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Land of the Rising Blues

After seeing our coverage of blues scenes in Israel (BA#31) and South America (BA#32), Ed Stauffer, freelance writer and for the last dozen years, owner of a popular Tokyo blues nightspot, and co-writer Bill Morgan filed the following dispatch on the Japanese music scene:

Japan has always had a love for American music, especially music that has its roots in black heritage soul, R&B, jazz, blues, etc. But most crazes in Japan are short-lived. They tend to peak for a while and then fizzle out: In the '70s there was a soul/disco phase; jazz enjoyed a popular revival in the '80s; and there was even a reggae boom in the early '90s. But over the last five years the blues has become more and more popular, and it shows no signs of fizzling.

There are two major Tokyo blues festivals, both extremely well-organized and attended. The outdoor Hibiya Park Festival, in May, now in its 15th year, is a two-day event with a ticket price of 6,500 yen per day (approximately $60 U.S.), and last year featured Gerry McGee (of Ventures

Frank Frost at the Park Tower Blues Festival, 1997
fame), Corey Harris, B.B. King and Buddy Guy. When I arrived on Saturday to see King, it was raining cats and dogs; however, the place was packed and everyone braved the weather and had a rockin' blue time.

The other, in Shinjuku Park Tower in December, is a four-day blues-lover's delight, with four or five bands, all headliners in their own right, per day. Last year R.L. Burnside, the Jelly Roll Kings and Syl Johnson were among the notables. (Jimmy Rogers was scheduled but could not attend, and all Japanese blues fans were saddened to hear of his death.)

One of the interesting things is that there seems to be no generation gap; fans range from 18 to 80. This probably has a lot to do with the emergence of many promising, young blues artists and the flexibility, experience and creativity of the older artists who have worked so hard to get the blues the recognition it deserves.

Both Burnside and the Jelly Roll Kings, on their second trip to Japan, spoke of how the blues is finally getting the kind of exposure it rightfully deserves and how pleased they were with the Japanese audiences' reception to their music. (The promoter of the Park Tower Blues Festival, John Kelly of R.P.M. and Mr. Watarai of Chocolate Cream Productions deserve a heartfelt thanks for their hard work and efforts.)

On a more local level, just a decade ago it was difficult to find any blues bars or live venues catering to blues. Today there are numerous places where enthusiasts can hear old idols, new heroes, or in some cases, both.

An abundance of talented local musicians, the Lazy Dazy Blues Band, Blue Heat Onikoroshi, and the Howling Loochie Brothers featuring Robin Loochie among them, anchor a solid local club scene. About a year ago, a blues publication, Blues Market, surfaced, packed with features and information on concerts, bars, night clubs, compact discs and much more.

So if you're ever in Japan and feeling homesick for the blues, your options are open; it's not just sushi, ski-jumping and geisha girls anymore.

And now the news from Singapore

While we're thinking internationally, point your browser toward the web pages of Ken Chang, a recent college graduate who teaches part-time at a polytechnic in Singapore and works for a non-profit agency, Princeton-in-Asia, that sends teachers overseas to work in Asia.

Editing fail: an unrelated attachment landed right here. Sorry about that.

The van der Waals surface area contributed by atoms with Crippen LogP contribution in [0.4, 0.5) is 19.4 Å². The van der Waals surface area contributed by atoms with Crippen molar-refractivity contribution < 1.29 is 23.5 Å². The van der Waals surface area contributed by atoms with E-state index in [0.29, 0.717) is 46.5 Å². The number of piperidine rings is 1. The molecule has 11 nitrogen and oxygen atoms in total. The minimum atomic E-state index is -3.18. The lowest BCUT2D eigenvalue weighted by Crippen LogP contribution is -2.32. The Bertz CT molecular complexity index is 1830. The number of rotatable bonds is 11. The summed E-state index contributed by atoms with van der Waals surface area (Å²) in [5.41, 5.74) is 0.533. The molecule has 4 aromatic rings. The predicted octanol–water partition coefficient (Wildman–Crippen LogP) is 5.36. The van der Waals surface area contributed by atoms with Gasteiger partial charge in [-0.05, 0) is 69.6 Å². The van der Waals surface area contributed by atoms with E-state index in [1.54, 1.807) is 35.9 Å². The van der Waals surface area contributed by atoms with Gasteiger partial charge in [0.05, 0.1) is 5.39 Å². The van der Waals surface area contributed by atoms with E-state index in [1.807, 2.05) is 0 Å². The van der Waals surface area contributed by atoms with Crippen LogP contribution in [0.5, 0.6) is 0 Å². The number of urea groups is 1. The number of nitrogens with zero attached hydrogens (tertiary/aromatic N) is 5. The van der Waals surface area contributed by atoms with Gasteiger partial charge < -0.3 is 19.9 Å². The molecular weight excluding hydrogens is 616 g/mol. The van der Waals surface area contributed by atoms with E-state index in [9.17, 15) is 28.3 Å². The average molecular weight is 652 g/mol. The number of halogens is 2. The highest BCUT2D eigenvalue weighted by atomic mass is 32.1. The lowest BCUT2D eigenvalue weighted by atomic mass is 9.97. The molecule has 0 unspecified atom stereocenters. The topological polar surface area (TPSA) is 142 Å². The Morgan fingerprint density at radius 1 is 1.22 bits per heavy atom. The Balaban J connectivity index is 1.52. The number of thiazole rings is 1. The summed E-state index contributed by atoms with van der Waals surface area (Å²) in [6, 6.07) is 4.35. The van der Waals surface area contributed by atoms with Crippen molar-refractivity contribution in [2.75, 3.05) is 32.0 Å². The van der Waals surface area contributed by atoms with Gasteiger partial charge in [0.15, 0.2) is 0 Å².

The site includes Chang's insights into Singapore's blues history to its present-day incarnation, which he describes as "like a pulpy trash novel in twisted overdrive itching with passions, jealousy, grudges and personal vendettas, purists and sell-outs, washouts, burnouts, paupers and rich men, businessmen and beggars, the occasional diplomat, the diplomats who get no credit for saving a dying breed in this country, the backstabbers and syndicators, fire and ignorance, feeling and fakers, and of course music (some of it lousy, and some of it remarkable if you look in the right places)."

In an email, Chang, a guitarist whose tastes run "more into the '50s'60s Chicago sound, and not all this SRV mania," explains how he got interested. Desperate for material for a PiA newsletter, he wrote a belated review/narrative essay on the 1996 Singapore Blues Festival and posted it on the web, which helped put him in touch with several local musicians, and "my own fascination took over from there."

Chang says the current scene is "severely in need of a fat adrenaline shot but what do you expect in a country where on-stage jamming is actually illegal? (So is busking in the streets, unless you agree to donate your earnings to charity)."

Otherwise, he says, the uphill battle to promote blues in Singapore is the usual cliché. "For the businessmen involved, the credo is that blues won't sell unless it's rock'n'roll. But there are a handful of talented local musicians wunderkind harpist Kelvin 'Sonny Boy' Ng, guitarist Stephen Low (who just celebrated the one-year anniversary of his Roomful of Blues joint) and bassist & blues-preacher R. Segar committed to keeping the blues jivin' in Singapore. Local blues legends Siva Choy and Jimmy Appudurai (neither lives in Singapore anymore) return once every year in September to take part in the annual Singapore Blues Festival at Clarke Quay."

There aren't any technological bells and whistles, but if you like impassioned, frank commentary that rises above the usual everything-is-great standards, you'll find plenty to chew on at Chang's site.

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